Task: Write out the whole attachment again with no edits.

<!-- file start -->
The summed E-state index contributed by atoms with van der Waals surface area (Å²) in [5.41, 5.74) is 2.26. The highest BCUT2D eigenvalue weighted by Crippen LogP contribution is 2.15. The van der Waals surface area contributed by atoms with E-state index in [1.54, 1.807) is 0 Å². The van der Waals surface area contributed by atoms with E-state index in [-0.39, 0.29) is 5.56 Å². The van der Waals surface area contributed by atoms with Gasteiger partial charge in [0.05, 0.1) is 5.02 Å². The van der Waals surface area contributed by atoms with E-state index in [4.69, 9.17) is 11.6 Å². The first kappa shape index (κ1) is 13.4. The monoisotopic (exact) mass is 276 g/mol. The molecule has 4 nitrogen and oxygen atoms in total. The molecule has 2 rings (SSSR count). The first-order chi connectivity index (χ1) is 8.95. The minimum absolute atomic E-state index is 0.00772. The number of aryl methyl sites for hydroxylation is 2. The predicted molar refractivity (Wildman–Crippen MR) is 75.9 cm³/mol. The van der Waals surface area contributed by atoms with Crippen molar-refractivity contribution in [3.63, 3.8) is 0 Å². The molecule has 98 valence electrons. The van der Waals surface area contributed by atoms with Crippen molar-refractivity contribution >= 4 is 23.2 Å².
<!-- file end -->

The summed E-state index contributed by atoms with van der Waals surface area (Å²) in [5.41, 5.74) is 2.26. The highest BCUT2D eigenvalue weighted by Crippen LogP contribution is 2.15. The van der Waals surface area contributed by atoms with E-state index in [1.54, 1.807) is 0 Å². The van der Waals surface area contributed by atoms with E-state index in [-0.39, 0.29) is 5.56 Å². The van der Waals surface area contributed by atoms with Gasteiger partial charge in [0.05, 0.1) is 5.02 Å². The van der Waals surface area contributed by atoms with E-state index in [4.69, 9.17) is 11.6 Å². The first kappa shape index (κ1) is 13.4. The monoisotopic (exact) mass is 276 g/mol. The molecule has 4 nitrogen and oxygen atoms in total. The molecule has 2 rings (SSSR count). The first-order chi connectivity index (χ1) is 8.95. The minimum absolute atomic E-state index is 0.00772. The number of aryl methyl sites for hydroxylation is 2. The predicted molar refractivity (Wildman–Crippen MR) is 75.9 cm³/mol. The van der Waals surface area contributed by atoms with Crippen molar-refractivity contribution in [3.63, 3.8) is 0 Å². The molecule has 98 valence electrons. The van der Waals surface area contributed by atoms with Crippen molar-refractivity contribution >= 4 is 23.2 Å².